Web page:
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Definition: Iroquois from Merriam-Webster's Collegiate(R) Dictionary

(1666) 1 pl : an American Indian confederacy orig. of New York consisting of the Cayuga, Mohawk, Oneida, Onondaga, and Seneca and later including the Tuscarora 2 : a member of any of the Iroquois peoples


Summary Article: Iroquois from Ethnic Groups of the Americas: An Encyclopedia

The Iroquois, sometimes known as Haudenosaunee or Hodinoshones, are a North American ethnic group comprising six sovereign nations—Mohawks, Oneidas, Cayugas, Onondagas, Senecas, and Tuscaroras. The estimated 170,000 Iroquois inhabit parts of their historic homeland in upstate New York, with smaller groups in Wisconsin, Oklahoma, and North Carolina in the United States, and southern Quebec and southern Ontario in Canada. The total population, including people of Iroquois descent and people of mixed ancestry who identify with Iroquois culture, may be as high as 500,000. The Iroquois generally speak English or French along with their own six languages. The majority of the Iroquois adhere to their own Longhouse religion, a Quaker-influenced belief system that spread through the region in the 19th century. Smaller numbers belong to Protestant and Roman Catholic churches.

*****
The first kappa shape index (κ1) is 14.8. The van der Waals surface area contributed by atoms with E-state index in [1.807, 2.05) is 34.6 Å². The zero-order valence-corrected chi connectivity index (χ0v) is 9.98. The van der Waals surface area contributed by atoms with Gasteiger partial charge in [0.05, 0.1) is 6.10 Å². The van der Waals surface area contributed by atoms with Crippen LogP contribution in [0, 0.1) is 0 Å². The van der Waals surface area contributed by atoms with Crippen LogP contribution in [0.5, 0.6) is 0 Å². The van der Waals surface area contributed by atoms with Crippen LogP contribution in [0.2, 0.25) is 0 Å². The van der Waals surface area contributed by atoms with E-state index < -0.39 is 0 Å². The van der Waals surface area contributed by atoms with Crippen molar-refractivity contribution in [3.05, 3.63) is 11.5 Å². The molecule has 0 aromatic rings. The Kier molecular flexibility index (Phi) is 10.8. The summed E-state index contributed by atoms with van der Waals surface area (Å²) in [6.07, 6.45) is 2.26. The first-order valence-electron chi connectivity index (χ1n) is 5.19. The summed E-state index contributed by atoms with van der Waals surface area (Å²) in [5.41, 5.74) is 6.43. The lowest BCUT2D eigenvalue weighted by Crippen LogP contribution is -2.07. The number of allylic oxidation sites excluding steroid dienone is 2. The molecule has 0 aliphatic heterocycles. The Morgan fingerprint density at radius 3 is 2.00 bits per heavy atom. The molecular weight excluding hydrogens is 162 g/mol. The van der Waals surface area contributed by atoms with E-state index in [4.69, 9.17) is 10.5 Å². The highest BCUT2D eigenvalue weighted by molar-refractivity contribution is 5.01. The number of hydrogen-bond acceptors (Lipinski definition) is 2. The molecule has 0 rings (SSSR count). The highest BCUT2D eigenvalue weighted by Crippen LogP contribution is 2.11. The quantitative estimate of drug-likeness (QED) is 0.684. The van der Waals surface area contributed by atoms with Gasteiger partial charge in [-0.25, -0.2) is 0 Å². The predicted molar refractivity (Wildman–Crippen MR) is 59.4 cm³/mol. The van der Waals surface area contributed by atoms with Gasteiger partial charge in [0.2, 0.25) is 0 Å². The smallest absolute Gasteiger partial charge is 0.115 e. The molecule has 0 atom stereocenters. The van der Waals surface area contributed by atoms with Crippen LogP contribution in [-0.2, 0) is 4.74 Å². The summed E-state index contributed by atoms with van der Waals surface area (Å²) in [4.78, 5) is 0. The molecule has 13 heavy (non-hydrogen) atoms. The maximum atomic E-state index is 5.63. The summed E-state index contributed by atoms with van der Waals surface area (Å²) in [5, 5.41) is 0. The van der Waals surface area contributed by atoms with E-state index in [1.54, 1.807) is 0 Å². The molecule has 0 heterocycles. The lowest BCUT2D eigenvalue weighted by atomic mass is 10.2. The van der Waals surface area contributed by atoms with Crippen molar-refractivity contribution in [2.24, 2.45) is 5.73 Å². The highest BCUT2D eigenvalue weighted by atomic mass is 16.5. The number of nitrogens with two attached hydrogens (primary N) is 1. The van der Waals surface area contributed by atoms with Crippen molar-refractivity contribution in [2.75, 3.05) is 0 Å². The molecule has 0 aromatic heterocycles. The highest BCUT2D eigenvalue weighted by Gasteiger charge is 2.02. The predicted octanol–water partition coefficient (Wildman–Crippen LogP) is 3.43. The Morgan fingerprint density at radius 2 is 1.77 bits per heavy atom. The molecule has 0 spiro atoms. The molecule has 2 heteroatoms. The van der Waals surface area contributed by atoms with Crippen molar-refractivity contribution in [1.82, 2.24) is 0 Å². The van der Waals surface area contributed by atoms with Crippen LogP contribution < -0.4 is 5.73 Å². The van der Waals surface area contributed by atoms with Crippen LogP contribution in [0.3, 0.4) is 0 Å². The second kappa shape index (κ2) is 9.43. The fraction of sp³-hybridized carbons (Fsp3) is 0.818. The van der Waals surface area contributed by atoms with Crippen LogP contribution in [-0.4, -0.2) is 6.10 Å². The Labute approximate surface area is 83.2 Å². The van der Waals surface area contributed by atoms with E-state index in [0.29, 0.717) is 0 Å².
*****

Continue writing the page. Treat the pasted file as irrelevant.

The Iroquois bands are thought to have originated in the central part of present-day New York state. They created a settled culture in the region some 1,000 years ago. Agriculture allowed a culture to adopt a new form of society, with a stratified caste system, sophisticated artisans, a powerful military, and large, fortified towns. The various tribes, often warring among themselves, began to unite sometime between 1350 ce and 1600 ce. Some scholars believe that unification was achieved over a thousand years earlier, though the general consensus places the formation of the confederacy around 1570. The confederacy became the most sophisticated and powerful entity north of central Mexico. The united Iroquois extended their political power over a huge area stretching from eastern Canada south to the Carolinas. The first contacts with Europeans occurred in the region of the Great Lakes when French expeditions entered the region. The French supported the fur trade and became the allies of the Iroquois’ enemies, the Hurons. The arrival of the Dutch in 1610 provided the Iroquois a rival source of firearms with which to counter the French threat. The Iroquois destroyed the Huron confederacy in 1648–1650, and then began a decade of raids on French settlements in New France. The Iroquois’ inland location protected them from the first epidemics of European diseases but by the mid-17th century diseases and war had greatly depleted the Iroquois population. The depletion of the local beaver population resulted in the so-called Beaver Wars that lasted some 70 years as the Iroquois waged war against ever more distant tribes to procure the furs they traded to the Dutch and English for iron goods and guns. The confederacy, strengthened by the addition of the Tuscaroras in 1772, played a vital role in the British victory in the French and Indian War in 1763. The outbreak of the American Revolution nearly destroyed the historic confederacy. Four of the tribes eventually supported their traditional British allies while the Oneidas and Tuscaroras mostly aided the Americans. Oneida chief Shenendoah (Oskanondonha) brought 3,000 bushels of white corn to Valley Forge and even provided an instructor to show the starving American troops how to prepare it. Following the end of the war in 1781, many Iroquois joined the Loyalists moving north into British Canada.